Monday News Roundup

ARC - International Wildlife Crossing Infrastructure Design Competition
Competition that blends transportation and bio-cultural networks with a much needed architecture.

Take this quiz: are you addicted to oil? (Simple Steps)
Like other addictions, our addiction to oil has made us heedless of the damage it causes ourselves and the world around us. Take our quiz and find out if you're ready for change.

Vancouver: family friendly city (Vancouver Sun)
Take a bow, Vancouver, Calgary, Edmonton and Kitchener and Guelph, Ont.: you're the most family-friendly cities in the country, according to one new ranking.

Portland mayor wants 20-minute neighborhoods (Grist)
Newish Portland Mayor Sam Adams wants to build more "20-minute neighborhoods" in his fair city.

Local power – tapping distributed energy in 21st century cities (Grist)
Residents of Hammarby Sjöstad, a district on the south side of Stockholm, Sweden, don't let their waste go to waste. Every building in the district boasts an array of pneumatic tubes, like larger versions of the ones that whooshed checks from cars to bank tellers back in the day. One tube carries combustible waste to a plant where it is burned to make heat and electricity. Another zips food waste and other biomatter away to be composted and made into fertilizer. Yet another takes recyclables to a sorting facility.

Who says what's livable (American City)
Per Infrastructurist, Transportation Secretary Ray LaHood says that livability means “being able to take your kids to school, go to work, see a doctor, drop by the grocery or post office, go out to dinner and a movie, and play with your kids in a park, all without having to get in your car.”  But what, precisely, makes them “livable?”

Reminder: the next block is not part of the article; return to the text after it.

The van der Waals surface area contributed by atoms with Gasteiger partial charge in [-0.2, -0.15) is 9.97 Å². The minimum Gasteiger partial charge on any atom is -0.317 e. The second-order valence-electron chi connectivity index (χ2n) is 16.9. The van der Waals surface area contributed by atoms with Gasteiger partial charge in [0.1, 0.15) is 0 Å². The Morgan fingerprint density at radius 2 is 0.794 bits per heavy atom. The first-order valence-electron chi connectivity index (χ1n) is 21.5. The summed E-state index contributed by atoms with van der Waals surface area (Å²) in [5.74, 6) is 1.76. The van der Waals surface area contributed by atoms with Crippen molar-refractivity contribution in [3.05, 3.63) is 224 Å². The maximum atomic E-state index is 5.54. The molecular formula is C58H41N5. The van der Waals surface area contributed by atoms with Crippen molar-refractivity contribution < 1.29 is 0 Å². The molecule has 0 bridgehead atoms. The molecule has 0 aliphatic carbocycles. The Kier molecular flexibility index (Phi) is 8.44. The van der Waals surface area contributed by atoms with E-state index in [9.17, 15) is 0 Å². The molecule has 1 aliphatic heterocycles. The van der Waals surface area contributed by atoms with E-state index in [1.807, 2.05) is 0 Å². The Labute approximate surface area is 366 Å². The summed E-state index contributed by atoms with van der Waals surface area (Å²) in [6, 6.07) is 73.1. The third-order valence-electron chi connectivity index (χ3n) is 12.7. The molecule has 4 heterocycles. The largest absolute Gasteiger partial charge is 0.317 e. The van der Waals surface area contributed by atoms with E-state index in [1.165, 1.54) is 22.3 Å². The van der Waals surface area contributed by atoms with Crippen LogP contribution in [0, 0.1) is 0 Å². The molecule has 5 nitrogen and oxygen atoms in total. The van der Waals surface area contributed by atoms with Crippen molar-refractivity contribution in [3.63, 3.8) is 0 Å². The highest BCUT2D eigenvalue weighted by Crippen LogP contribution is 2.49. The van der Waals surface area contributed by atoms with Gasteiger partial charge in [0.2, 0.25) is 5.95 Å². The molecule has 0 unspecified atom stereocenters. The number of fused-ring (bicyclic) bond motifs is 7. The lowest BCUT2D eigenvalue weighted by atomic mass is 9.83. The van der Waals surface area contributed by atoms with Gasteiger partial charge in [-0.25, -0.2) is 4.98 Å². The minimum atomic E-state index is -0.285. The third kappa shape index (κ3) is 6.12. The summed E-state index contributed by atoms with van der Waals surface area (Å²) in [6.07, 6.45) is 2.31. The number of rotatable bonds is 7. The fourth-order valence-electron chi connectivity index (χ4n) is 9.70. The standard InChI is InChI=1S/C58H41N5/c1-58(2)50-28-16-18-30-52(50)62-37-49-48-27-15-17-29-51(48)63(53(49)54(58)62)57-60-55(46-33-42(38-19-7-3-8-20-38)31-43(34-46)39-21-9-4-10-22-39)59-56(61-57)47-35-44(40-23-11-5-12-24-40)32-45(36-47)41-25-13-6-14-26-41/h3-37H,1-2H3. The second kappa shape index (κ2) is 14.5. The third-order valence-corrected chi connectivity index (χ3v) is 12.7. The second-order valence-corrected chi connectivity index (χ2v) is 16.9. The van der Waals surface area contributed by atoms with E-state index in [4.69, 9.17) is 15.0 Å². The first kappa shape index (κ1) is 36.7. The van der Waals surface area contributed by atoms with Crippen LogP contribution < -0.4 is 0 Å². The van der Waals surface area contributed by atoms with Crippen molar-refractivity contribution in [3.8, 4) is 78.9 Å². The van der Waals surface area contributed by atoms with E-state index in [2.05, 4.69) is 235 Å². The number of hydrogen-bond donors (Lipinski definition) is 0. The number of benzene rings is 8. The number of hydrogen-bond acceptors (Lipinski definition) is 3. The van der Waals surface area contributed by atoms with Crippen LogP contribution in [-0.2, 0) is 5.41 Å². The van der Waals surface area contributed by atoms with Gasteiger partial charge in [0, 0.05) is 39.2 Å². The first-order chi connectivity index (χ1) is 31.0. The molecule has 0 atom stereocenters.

Upcoming Lecture:
July 29th Jarrett Walker (Human Transit), 5:30 - 7pm at Space at the Steps, sponsored by Great City

Seattle wants urban farms, more chickens (Seattle PI)
The city of Seattle wants to make city agriculture easier and more productive by allowing taller greenhouses, more chickens per household, and the existence of large commercial food farms near neighborhood homes. 

Vancouver’s backyard chicken revolution (Vancouver Sun)
Hundreds of clandestine urban egg farmers and thousands of illegal chickens can rest easy. Vancouver city council passed a bylaw amendment Tuesday to make it completely legal to keep laying hens in backyards. 

London Underground goes greener (Guardian)
Liverpool Street, Victoria and Bank among 10 tube stations to cut carbon emissions through energy efficiency measures

Seeing past the BP spill: Fixing our systems instead (World Changing)
Yet, while the BP Spill is the biggest single oil spill we here in America have experienced, in terms of overall impact, it's just a drop in our pollution bucket. Thousands of major spills happen around the world each year. Even in terms of oil spilled in North America, this disaster is small compared to business as usual: more than 90% of all the oil spilled in North America comes from oil leaked from cars (or poured down drains) finding its way to the sea

Neighborhood amenities influence risk for child obesity (KUOW)
A few years ago a Seattle study came out that used zip codes as a way to predict obesity. Neighborhoods with higher property values had slimmer residents. People living in zip codes with lower property values were more likely to be overweight or obese. A new study expands on that research. Scientists at Seattle Children's Research Institute have more evidence that communities, including physical environment, contribute to obesity.

Thinking about the economics of sustainable communities (Kaid at NRDC)
Last week, I spoke to the annual convention of the American Institute of Architects in Miami Beach, as part of a session on neighborhood density.  We had a sizable, knowledgeable and attentive audience, and I was struck by the fact that most of the comments and questions after our session were about what we need to do to craft sustainable urban economies, not the facts and figures we had presented regarding the market for walkable neighborhoods, how to design for environmental sustainability, and the dividends that urban densities can bring to their communities.